How to solve the problems of Europe’s second biggest economy

This article was originally published on Fair Observer.

John Bruton | If France, as a big country making up 20% of the European Union’s (EU) gross domestic product (GDP), were to be exempt from EU debt and deficit rules — in ways that are not open to smaller eurozone countries — this would do great damage to the credibility of the euro, and could potentially increase the interest rate governments must pay to borrow. It is, therefore, very important to Ireland that France overcome its problems.

In recent years, France has lost competitiveness, and is consequently running a balance of payments deficit. In other words, its people are spending more abroad than they are earning from abroad. The French economy is projected to grow by only 1% in 2015, against a projected growth of 2% in Germany and Spain, 2.7% in Britain and almost 3% in Greece and Sweden. The loss of competitiveness of France is due to several factors:

1) Fewer people are working less hours. For example, of people between 55-64 years of age, only 44% are working in France, as against 73% in Sweden, 65% in Japan, 60% in the United States and 58% in Britain.

2) There is substantial youth unemployment, because young people find it hard to get on the career ladder due to an overregulated labor market, which protects existing jobs at the cost of discouraging the creation of new ones. Last year, 80% of all new jobs created in France were on temporary contracts.

3) The bigger a company grows, the more rigid the rules are that apply to it in terms of the right to hire and fire. So, while France has some of the most successful big companies in the world, it lacks large corporations of middle-sized export-oriented firms like Germany has. Ninety percent of all French companies have fewer than ten employees, and they have strong incentives to stay small.

4) Monopolistic practices exist in a number of sectors controlled by the state and in some private professions. The vested interests protecting these monopolistic practices are very strong. These inefficiencies contribute to the loss of exports by French companies.

There was a strong sense among participants at the conference that the current socialist government of French Prime Minister Manuel Valls was making a serious effort to tackle these underlying weaknesses, but that the dividends of some reforms, while very substantial, would be slow in coming — perhaps not in time for the 2017 elections.

There is a risk that Valls will lose his majority because of defections in his own party. Meanwhile, the opposition, the Union for a Popular Movement (UMP), is split on personality questions. The National Front is making huge strides in the polls, but its economic policy would break up the EU and introduce heavy state controls, which would be incompatible with France’s global economic success.

Faster growth is crucial, and the margin between success and disaster is very narrow. If the French economy grows at only 1% per annum over the coming years, France could be on the road to default and a social crisis. But if it can manage a growth rate of 1.6% or better, it will work its way out of difficulties.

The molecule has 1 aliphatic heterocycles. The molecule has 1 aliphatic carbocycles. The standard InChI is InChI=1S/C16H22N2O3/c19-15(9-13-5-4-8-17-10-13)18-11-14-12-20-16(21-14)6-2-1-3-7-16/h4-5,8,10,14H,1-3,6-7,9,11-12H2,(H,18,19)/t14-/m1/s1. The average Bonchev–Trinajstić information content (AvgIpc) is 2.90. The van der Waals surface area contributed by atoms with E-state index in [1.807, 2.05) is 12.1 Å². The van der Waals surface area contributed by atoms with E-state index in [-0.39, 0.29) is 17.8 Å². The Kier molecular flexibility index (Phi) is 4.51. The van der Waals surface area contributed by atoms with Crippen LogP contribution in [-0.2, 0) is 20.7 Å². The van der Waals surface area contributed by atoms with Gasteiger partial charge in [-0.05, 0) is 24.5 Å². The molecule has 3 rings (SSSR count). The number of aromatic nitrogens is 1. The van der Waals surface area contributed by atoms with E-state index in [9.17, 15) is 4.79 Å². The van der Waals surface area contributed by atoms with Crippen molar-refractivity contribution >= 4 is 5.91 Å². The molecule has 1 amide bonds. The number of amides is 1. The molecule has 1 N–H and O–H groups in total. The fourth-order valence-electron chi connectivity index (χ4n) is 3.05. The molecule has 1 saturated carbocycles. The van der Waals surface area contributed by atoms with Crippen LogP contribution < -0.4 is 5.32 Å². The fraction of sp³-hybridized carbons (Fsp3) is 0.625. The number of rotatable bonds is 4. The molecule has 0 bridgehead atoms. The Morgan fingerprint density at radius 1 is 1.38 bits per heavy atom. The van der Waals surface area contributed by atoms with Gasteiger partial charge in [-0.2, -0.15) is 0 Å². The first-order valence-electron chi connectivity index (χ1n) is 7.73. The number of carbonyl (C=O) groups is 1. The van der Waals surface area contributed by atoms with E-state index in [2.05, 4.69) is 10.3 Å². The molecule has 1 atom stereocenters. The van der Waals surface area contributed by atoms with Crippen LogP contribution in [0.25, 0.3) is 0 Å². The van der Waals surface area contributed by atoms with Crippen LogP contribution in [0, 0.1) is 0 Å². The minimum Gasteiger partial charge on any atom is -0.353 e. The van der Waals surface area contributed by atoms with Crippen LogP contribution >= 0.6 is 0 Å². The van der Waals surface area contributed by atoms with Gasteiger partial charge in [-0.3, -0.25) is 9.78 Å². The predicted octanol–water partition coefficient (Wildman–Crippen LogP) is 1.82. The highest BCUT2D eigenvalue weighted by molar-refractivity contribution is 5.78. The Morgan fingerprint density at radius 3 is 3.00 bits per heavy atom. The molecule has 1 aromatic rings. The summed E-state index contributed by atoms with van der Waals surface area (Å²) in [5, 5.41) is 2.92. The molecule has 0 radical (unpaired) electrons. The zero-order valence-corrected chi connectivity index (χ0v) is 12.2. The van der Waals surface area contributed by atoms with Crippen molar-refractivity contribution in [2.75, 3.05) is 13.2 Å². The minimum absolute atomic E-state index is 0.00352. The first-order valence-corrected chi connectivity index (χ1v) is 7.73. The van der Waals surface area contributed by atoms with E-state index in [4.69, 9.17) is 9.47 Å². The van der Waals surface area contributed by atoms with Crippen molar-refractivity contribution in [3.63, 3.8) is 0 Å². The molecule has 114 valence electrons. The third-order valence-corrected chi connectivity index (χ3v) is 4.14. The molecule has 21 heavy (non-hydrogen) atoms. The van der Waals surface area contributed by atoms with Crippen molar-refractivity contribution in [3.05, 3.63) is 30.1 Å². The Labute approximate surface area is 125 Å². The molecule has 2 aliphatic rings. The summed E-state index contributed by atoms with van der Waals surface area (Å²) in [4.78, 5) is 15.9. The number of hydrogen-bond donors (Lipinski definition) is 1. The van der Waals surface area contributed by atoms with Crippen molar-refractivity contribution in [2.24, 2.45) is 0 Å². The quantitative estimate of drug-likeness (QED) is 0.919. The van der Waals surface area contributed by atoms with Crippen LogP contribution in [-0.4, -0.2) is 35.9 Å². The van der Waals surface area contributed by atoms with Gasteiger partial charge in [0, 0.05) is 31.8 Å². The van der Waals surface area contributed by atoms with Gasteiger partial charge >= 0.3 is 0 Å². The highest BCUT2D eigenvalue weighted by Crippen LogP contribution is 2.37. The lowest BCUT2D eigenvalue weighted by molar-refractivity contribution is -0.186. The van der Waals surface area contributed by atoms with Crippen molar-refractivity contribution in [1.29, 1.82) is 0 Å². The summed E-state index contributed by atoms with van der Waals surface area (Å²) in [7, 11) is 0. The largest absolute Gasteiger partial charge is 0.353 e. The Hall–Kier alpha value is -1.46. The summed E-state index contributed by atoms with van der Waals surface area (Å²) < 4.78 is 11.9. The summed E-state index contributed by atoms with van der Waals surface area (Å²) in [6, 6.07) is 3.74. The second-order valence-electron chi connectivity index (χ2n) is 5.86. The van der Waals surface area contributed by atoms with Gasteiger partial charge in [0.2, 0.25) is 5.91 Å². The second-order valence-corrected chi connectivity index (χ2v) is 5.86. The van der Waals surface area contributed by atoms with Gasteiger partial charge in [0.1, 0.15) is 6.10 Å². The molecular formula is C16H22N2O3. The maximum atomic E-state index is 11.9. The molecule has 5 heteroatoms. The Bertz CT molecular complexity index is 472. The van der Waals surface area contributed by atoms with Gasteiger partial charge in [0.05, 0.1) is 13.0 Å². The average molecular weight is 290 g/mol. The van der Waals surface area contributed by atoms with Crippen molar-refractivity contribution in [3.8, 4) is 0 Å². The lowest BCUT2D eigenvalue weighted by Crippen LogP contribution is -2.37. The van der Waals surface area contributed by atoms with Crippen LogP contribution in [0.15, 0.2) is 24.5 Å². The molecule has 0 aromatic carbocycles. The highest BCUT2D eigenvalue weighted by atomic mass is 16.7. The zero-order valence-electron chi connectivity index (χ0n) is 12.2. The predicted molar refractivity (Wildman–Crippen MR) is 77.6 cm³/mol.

The stimulus for French growth will have to come both from inside and outside France. French people save a lot, and if they could get the confidence to spend a little more of their savings, that would help. Likewise, if Germany — which has been neglecting its infrastructure — set out to invest more, that would help French exports. The trouble is French and German economists and politicians have very different intellectual assumptions, and dialogue between them can become a dialogue of the deaf.

Meanwhile, partly because it was wise enough to stay out of the Iraq debacle in 2003, France has the confidence to intervene alone in places like Mali, Libya and the Central African Republic.

France retains a strong nuclear deterrent and a civil nuclear industry, which don’t inflict the sort of climate damage that other EU countries’ energy industries do.

Politics is important. France’s presidential system enables it to be strong and decisive in international affairs. But that strength does not extend to domestic economic policymaking, where factionalism and introspective thinking prevent the creation of a “grand coalition for reform,” of the kind that has enabled countries like Germany and Mexico to deal decisively with long-standing blockages to growth.

This article was originally published on Fair Observer.


*The views expressed in this article are the author’s own and do not necessarily reflect The Corner nor Fair Observer’s editorial policy.

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The Corner
The Corner has a team of on-the-ground reporters in capital cities ranging from New York to Beijing. Their stories are edited by the teams at the Spanish magazine Consejeros (for members of companies’ boards of directors) and at the stock market news site Consenso Del Mercado (market consensus). They have worked in economics and communication for over 25 years.

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